The Sloth of the Author: In Defense of a Call to Inaction
Brady, Laura Michiko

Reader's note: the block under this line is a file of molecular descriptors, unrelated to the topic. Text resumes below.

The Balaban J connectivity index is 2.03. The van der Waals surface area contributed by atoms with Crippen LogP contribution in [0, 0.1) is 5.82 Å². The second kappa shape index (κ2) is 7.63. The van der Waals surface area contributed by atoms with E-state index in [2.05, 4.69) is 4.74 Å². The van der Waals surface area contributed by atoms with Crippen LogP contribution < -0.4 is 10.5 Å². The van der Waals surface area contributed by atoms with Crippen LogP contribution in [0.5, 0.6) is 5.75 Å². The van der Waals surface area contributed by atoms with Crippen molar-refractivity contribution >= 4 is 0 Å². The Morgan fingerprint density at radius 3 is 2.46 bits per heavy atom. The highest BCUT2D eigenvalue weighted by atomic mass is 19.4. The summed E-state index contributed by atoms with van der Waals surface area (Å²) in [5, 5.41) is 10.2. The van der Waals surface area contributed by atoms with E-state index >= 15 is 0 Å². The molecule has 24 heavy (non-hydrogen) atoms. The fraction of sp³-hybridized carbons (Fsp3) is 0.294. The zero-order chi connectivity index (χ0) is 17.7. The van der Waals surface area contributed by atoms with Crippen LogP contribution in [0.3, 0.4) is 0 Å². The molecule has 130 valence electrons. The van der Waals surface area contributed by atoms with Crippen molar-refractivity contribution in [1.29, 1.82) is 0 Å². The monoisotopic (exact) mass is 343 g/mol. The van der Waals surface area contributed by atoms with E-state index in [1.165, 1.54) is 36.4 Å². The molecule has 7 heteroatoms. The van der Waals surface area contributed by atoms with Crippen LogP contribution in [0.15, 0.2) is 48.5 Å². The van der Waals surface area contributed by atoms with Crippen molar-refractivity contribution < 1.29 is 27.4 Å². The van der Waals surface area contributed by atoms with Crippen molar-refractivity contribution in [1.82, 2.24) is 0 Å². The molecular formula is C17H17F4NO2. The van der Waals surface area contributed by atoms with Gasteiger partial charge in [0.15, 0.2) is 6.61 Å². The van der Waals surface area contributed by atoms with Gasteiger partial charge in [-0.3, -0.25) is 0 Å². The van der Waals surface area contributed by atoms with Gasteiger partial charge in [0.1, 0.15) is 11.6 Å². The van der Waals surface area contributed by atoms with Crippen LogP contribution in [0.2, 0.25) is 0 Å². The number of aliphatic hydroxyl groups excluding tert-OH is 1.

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Mladen Stilinović’s (1947-2016) text “In Praise of Laziness” (1993) makes seemingly absurd claims about the relationship between art and laziness which are most often interpreted as political commentary in his typically cynical brand of humor. While this humor is indeed a consistent and essential element of his work, such readings fail to critically assess the depth of his notion of “laziness.” I conduct a thorough unpacking of his definition in order to reveal “laziness” as a form of constructive passivity with a potentially pacifist dimension. With particular focus on his artist books and works dealing with themes of time and pain, I demonstrate the myriad ways in which Stilinović’s notion of “laziness” manifests throughout his oeuvre. Contextualization of “In Praise of Laziness” has been dominated by oversimplified narratives of a global “East/West” divide while Stilinović’s particular geopolitical circumstances as a member of the last Yugoslav generation have been overlooked. Following a careful recontextualization of “In Praise of Laziness,” I suggest that this work may be considered a critical response to the violent dissolution of Yugoslavia in the 1990s.